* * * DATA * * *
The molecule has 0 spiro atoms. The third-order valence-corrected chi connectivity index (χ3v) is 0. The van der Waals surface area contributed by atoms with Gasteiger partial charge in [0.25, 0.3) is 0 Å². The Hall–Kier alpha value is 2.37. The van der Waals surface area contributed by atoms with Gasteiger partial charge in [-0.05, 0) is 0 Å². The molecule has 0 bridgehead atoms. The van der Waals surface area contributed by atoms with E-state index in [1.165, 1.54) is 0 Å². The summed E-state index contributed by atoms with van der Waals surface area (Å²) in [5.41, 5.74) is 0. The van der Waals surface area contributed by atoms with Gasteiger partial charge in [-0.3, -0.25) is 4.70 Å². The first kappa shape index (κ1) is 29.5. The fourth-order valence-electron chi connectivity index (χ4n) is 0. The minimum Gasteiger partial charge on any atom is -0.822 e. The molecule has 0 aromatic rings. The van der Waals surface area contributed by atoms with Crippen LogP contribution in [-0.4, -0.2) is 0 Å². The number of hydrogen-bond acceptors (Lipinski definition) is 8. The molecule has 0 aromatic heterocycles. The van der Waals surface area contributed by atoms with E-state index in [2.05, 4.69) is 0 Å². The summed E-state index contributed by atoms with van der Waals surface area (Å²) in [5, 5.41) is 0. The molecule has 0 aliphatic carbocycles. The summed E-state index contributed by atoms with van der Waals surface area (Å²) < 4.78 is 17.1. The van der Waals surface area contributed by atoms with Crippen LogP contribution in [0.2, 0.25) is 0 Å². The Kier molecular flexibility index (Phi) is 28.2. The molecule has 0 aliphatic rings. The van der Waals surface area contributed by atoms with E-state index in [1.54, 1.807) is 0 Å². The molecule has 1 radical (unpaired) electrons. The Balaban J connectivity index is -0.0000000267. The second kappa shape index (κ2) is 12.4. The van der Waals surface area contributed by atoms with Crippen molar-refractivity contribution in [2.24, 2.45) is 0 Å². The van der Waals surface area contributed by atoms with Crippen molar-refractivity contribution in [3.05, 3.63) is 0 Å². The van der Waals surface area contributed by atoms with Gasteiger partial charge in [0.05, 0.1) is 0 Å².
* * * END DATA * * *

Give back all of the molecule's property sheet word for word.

The molecule has 0 spiro atoms. The third-order valence-corrected chi connectivity index (χ3v) is 0. The van der Waals surface area contributed by atoms with Gasteiger partial charge in [0.25, 0.3) is 0 Å². The Hall–Kier alpha value is 2.37. The van der Waals surface area contributed by atoms with Gasteiger partial charge in [-0.05, 0) is 0 Å². The molecule has 0 bridgehead atoms. The van der Waals surface area contributed by atoms with E-state index in [1.165, 1.54) is 0 Å². The summed E-state index contributed by atoms with van der Waals surface area (Å²) in [5.41, 5.74) is 0. The van der Waals surface area contributed by atoms with Gasteiger partial charge in [-0.3, -0.25) is 4.70 Å². The first kappa shape index (κ1) is 29.5. The fourth-order valence-electron chi connectivity index (χ4n) is 0. The minimum Gasteiger partial charge on any atom is -0.822 e. The molecule has 0 aromatic rings. The van der Waals surface area contributed by atoms with Crippen LogP contribution in [-0.4, -0.2) is 0 Å². The number of hydrogen-bond acceptors (Lipinski definition) is 8. The molecule has 0 aromatic heterocycles. The van der Waals surface area contributed by atoms with E-state index in [2.05, 4.69) is 0 Å². The summed E-state index contributed by atoms with van der Waals surface area (Å²) in [5, 5.41) is 0. The molecule has 0 aliphatic carbocycles. The summed E-state index contributed by atoms with van der Waals surface area (Å²) < 4.78 is 17.1. The van der Waals surface area contributed by atoms with Crippen LogP contribution in [0.2, 0.25) is 0 Å². The Kier molecular flexibility index (Phi) is 28.2. The molecule has 0 aliphatic rings. The van der Waals surface area contributed by atoms with E-state index in [1.54, 1.807) is 0 Å². The molecule has 1 radical (unpaired) electrons. The Balaban J connectivity index is -0.0000000267. The second kappa shape index (κ2) is 12.4. The van der Waals surface area contributed by atoms with Crippen molar-refractivity contribution in [2.24, 2.45) is 0 Å². The van der Waals surface area contributed by atoms with Crippen molar-refractivity contribution in [3.05, 3.63) is 0 Å². The van der Waals surface area contributed by atoms with Gasteiger partial charge in [0.05, 0.1) is 0 Å².